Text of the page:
Yellowstone Cemetery Treasurer Hunter: “I’m Guilty.”
Written by Andrew-Rossi on January 5, 2021
After initially pleading not guilty to federal charges, the would-be treasure hunter admitted his guilt in digging up the Fort Yellowstone Cemetery.
52-year-old Rodrick Dow Craythorn of Syracuse, Utah changed his plea in a U.S. District Court on Monday, Jan. 4. He was charged with excavating or trafficking in archeological resources, and injury or depredation to United States property.
Excavating or trafficking in archeological resources carries a potential penalty of up to two years
in prison, a fine of up to $20,000, and one year of supervised release. Injury or depredation to
United States Property carries a penalty of not more than ten years imprisonment, up to a $250,000
fine, and three years of supervised release.
Between October 1, 2019, and May 24, 2020, Craythorn was discovered excavating in the historic Fort Yellowstone Cemetery located at Mammoth Hot Springs in Yellowstone National Park.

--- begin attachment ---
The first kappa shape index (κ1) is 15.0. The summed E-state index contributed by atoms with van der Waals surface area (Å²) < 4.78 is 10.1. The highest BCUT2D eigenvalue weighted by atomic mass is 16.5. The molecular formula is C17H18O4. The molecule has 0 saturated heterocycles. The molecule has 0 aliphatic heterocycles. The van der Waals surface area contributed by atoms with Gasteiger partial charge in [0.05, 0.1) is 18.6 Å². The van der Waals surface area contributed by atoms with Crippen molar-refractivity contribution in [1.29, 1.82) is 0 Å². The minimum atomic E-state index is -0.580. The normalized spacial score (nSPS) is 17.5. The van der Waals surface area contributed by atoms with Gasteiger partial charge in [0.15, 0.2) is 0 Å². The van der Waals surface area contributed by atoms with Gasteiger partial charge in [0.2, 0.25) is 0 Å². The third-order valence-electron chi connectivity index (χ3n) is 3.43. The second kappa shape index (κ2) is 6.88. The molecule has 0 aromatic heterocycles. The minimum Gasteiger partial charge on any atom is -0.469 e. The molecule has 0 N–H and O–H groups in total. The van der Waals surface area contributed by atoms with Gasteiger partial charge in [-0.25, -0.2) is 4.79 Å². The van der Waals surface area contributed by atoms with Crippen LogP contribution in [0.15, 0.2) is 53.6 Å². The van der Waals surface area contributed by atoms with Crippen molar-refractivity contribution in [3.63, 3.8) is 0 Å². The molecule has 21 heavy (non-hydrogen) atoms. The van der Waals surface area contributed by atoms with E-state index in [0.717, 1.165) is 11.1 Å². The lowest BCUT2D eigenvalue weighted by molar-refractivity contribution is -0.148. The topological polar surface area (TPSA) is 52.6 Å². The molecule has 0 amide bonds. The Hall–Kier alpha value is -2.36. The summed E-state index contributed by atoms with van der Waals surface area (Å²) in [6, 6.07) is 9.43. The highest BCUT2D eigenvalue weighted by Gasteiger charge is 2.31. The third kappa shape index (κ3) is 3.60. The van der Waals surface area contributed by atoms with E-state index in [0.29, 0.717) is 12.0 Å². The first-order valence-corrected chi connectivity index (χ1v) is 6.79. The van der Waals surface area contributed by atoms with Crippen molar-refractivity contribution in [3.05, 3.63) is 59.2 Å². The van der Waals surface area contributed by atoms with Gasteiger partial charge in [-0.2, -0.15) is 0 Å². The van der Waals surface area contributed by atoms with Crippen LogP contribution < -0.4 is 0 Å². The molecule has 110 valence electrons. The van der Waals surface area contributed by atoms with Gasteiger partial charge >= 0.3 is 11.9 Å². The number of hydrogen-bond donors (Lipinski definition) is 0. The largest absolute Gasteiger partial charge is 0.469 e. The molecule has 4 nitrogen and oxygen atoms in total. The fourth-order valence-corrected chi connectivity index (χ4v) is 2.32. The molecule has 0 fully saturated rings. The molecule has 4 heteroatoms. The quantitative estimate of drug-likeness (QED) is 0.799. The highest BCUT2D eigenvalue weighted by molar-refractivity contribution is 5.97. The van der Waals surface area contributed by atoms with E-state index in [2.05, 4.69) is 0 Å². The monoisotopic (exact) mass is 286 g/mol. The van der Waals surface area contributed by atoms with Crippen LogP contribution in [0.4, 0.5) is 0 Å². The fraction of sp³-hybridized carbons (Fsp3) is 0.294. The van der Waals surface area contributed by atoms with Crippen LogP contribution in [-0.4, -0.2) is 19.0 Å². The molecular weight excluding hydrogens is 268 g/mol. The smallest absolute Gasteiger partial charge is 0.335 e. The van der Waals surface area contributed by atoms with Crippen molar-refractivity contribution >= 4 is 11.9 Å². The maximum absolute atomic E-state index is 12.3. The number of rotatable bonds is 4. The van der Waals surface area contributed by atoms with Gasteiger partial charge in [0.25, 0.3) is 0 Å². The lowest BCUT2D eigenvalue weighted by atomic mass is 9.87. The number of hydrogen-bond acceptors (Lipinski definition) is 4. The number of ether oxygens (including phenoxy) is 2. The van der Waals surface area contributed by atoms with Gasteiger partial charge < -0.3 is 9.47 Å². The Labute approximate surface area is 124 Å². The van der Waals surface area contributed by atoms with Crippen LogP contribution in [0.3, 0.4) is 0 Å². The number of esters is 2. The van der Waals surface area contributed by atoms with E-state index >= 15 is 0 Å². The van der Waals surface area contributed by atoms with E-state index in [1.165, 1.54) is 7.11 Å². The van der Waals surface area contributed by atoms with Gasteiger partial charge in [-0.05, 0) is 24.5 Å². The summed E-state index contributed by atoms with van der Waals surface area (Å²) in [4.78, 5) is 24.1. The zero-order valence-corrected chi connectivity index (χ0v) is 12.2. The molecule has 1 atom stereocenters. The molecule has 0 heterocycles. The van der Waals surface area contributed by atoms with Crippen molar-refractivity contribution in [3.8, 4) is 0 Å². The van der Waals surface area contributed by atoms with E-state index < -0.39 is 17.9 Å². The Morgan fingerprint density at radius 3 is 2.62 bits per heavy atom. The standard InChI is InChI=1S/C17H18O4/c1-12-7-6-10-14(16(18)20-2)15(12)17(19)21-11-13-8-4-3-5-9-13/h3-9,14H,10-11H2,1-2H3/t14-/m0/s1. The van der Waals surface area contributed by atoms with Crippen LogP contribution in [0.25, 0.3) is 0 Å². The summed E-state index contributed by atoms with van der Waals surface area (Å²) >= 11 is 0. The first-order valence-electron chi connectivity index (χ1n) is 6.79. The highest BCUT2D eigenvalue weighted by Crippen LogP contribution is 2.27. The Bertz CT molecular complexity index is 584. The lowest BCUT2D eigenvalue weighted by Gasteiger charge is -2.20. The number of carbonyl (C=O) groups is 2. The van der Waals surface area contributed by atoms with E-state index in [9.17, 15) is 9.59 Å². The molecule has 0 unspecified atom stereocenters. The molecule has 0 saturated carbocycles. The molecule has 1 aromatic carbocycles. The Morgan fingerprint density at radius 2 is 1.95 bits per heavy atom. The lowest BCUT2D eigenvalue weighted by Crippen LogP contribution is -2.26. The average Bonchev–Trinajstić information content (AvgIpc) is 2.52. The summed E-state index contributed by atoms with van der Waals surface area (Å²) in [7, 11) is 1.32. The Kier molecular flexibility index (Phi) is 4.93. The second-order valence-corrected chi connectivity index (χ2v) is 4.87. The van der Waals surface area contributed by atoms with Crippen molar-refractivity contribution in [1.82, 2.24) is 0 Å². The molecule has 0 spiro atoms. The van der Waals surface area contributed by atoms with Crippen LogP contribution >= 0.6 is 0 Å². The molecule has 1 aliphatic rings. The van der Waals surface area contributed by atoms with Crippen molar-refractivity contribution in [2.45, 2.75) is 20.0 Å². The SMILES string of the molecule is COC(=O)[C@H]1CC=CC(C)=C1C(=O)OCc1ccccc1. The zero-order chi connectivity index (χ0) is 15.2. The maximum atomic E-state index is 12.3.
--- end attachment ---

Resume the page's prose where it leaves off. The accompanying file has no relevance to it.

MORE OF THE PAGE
The Fort Yellowstone Cemetery contains the graves of U.S. soldiers and their families who were stationed at Fort Yellowstone. Over 50 burials occurred there from 1888 to 1957.
Craythorn initially pled not guilty to the charges but was indicted by a federal jury on Sept. 16, 2020. Now, he will be sentenced in the Ewing T. Kerr Federal Court House in Casper on March 17.
The reason for Craythorn’s reckless excavation was the Forrest Fenn Treasure. Following the cryptic poem that Fenn penned to lead people to the cache of gold, jewels, and valuables he hid in the Rocky Mountain Region, Craythorn decided its location was the historic cemetery.
“The hunt for the Forrest Fenn treasure was often viewed as a harmless diversion, but in this case,
it led to substantial damage to important public resources,” said US Attorney Mark Klaassen. “The defendant let his quest for discovery override respect for the law.”
Fenn confirmed the treasure was found in an undisclosed Wyoming location shortly before his death in 2020.